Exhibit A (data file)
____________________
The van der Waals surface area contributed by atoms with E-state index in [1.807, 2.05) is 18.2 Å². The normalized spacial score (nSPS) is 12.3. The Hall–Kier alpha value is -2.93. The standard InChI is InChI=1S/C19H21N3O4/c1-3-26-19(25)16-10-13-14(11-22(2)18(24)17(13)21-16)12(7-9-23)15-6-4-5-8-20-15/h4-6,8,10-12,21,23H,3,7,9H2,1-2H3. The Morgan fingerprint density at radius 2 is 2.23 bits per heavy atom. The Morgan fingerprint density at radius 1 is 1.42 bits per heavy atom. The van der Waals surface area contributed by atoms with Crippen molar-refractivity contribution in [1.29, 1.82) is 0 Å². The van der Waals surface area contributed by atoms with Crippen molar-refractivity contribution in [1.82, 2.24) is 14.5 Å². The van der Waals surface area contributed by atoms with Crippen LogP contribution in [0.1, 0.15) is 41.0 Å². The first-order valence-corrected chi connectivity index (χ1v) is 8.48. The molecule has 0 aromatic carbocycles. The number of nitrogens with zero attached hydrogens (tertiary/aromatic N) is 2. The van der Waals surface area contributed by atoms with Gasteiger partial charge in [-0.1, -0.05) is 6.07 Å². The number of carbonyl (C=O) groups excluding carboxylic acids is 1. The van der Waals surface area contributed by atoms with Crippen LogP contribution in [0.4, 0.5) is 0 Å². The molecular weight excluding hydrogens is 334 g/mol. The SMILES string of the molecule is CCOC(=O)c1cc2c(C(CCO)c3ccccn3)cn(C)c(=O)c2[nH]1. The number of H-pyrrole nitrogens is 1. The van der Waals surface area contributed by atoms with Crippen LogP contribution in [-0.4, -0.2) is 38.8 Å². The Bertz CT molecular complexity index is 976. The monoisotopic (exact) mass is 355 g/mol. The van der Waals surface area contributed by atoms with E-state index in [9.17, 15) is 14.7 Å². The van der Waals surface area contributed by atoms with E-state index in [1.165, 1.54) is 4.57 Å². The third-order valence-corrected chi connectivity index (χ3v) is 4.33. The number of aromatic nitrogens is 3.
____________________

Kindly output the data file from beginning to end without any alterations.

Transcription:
The van der Waals surface area contributed by atoms with E-state index in [1.807, 2.05) is 18.2 Å². The normalized spacial score (nSPS) is 12.3. The Hall–Kier alpha value is -2.93. The standard InChI is InChI=1S/C19H21N3O4/c1-3-26-19(25)16-10-13-14(11-22(2)18(24)17(13)21-16)12(7-9-23)15-6-4-5-8-20-15/h4-6,8,10-12,21,23H,3,7,9H2,1-2H3. The Morgan fingerprint density at radius 2 is 2.23 bits per heavy atom. The Morgan fingerprint density at radius 1 is 1.42 bits per heavy atom. The van der Waals surface area contributed by atoms with Crippen molar-refractivity contribution in [1.29, 1.82) is 0 Å². The van der Waals surface area contributed by atoms with Crippen molar-refractivity contribution in [1.82, 2.24) is 14.5 Å². The van der Waals surface area contributed by atoms with Crippen LogP contribution in [0.1, 0.15) is 41.0 Å². The first-order valence-corrected chi connectivity index (χ1v) is 8.48. The molecule has 0 aromatic carbocycles. The number of nitrogens with zero attached hydrogens (tertiary/aromatic N) is 2. The van der Waals surface area contributed by atoms with Gasteiger partial charge in [-0.1, -0.05) is 6.07 Å². The number of carbonyl (C=O) groups excluding carboxylic acids is 1. The van der Waals surface area contributed by atoms with Crippen LogP contribution in [0.4, 0.5) is 0 Å². The molecular weight excluding hydrogens is 334 g/mol. The SMILES string of the molecule is CCOC(=O)c1cc2c(C(CCO)c3ccccn3)cn(C)c(=O)c2[nH]1. The number of H-pyrrole nitrogens is 1. The van der Waals surface area contributed by atoms with Crippen LogP contribution in [-0.4, -0.2) is 38.8 Å². The Bertz CT molecular complexity index is 976. The monoisotopic (exact) mass is 355 g/mol. The van der Waals surface area contributed by atoms with E-state index in [9.17, 15) is 14.7 Å². The van der Waals surface area contributed by atoms with E-state index in [1.165, 1.54) is 4.57 Å². The third-order valence-corrected chi connectivity index (χ3v) is 4.33. The number of aromatic nitrogens is 3.